Rainforest Conservation in Borneo – How You Can Help

Imagine a beautiful place where wildlife thrives. It’s tranquil, lush, and almost completely untouched by humans. It’s a place that benefits the Earth because the plants and animals in it coexist exactly as Mother Nature intended. Many of you would call this place a paradise. Unfortunately, this paradise is being threatened. It’s being destroyed, leaving animals without a home and accelerating climate change. Rainforest conservation in Borneo is the key to stopping this destruction.

Gunung Palung National Park, Indonesian Borneo

Threat #1: Deforestation and Land Conversion

Rainforests are filled with trees that are highly sought after for timber. Trees are cut down and replaced with single species such as palm, which are then used to produce agricultural commodities such as palm oil. Single-species plantations are taking over, and they are a threat to rainforests because animals and other plants are unable to thrive in the controlled growing areas.

What can you do? Choose foods and products that aren’t made from palm oil. Choose products made with other oils such as olive oil, corn oil, or sunflower oil. Reconsider your furniture purchase if it is made from tropical hardwood.

Threat #2: Climate Change

Rainforest trees pull carbon out of the atmosphere (storing it in the roots, stems, leaves, and branches of the plants) and transform it into life-giving oxygen. The process also helps recycle and clean our water supplies. The trees provide shade to animals, and make it possible for other plants and trees to flourish.

Rainforests are often called “the lungs of the planet,” because of these important carbon-oxygen-water processes. As rainforests are cut down, the climate becomes hotter and biodiversity is lost. The snowball effect is dangerous to animals, humans, and the environment as a whole.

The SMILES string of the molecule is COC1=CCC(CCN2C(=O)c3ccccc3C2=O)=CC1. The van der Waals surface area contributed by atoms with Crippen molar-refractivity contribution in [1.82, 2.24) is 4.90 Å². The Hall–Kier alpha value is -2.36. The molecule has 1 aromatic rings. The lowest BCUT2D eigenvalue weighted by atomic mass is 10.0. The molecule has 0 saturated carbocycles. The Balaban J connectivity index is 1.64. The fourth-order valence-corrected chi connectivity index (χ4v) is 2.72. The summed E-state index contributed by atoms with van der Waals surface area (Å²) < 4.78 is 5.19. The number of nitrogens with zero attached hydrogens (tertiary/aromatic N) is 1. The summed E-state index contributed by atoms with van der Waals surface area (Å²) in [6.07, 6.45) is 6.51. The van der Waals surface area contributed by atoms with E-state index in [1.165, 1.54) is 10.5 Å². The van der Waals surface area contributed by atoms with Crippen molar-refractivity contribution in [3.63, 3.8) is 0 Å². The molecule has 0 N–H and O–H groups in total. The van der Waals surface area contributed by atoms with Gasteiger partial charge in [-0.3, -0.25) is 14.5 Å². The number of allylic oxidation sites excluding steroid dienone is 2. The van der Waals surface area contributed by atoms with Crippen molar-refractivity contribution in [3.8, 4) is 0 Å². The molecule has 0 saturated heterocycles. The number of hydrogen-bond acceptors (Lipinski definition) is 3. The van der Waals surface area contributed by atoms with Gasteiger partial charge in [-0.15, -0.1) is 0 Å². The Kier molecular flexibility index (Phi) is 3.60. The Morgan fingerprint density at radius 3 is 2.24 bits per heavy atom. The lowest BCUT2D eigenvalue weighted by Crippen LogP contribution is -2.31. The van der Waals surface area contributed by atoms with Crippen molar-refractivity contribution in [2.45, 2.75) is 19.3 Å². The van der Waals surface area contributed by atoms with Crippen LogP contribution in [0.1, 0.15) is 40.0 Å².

What can you do? Support organizations like Health In Harmony that are tackling climate change by engaging local communities to help tropical rainforest conservation in Borneo. Do what you can to reduce your own greenhouse gas emissions. Make sustainable choices in your food, clothing, and furniture purchases. Choose recycled products and certified sustainable wood products.

Threat #3: Extinction

Gunung Palung National Park is home to one of the last remaining viable Bornean orangutan populations in the world. The Borneo orangutan (Pongo pygmaeus) was just re-classified by the International Union for Conservation of Nature as “critically endangered,” which is just one step from extinction. Populations are unable to withstand the threat of habitat destruction and illegal hunting.

What can you do? Avoid purchasing products containing palm oil. Often, the forests are cut down in order to plant trees for the production of palm oil.

Threat #4: Water Quality

Rainforests provide high-quality drinking water. There are 20 major rivers in Borneo, and as forests are cleared, there is less vegetation to catch all of the rain, leading to erosion. This degrades the water quality because of the sediments collecting in them, and the sediment load damages turbines. This can affect not only the drinking water, but also the quality of vegetation being grown upstream.

What can you do? Again, making informed decisions in your purchases will help you avoid products such as foods, beauty supplies, and furniture that contributes to deforestation.

What else can you do?

All of these threats need to be stopped right away before Borneo’s rainforests are lost forever. Awareness and education about these threats is the first defense. We need to build the support needed to get the government, activists, and other large influencers to take action on rainforests. We need to become bigger than the forces that are trying to damage the planet’s beautiful forests.

Please consider donating to help us continue funding initiatives to end illegal logging in Gunung Palung National Park and support rainforest conservation in Borneo. With your help, we can stop the destruction in Borneo’s precious rainforests.

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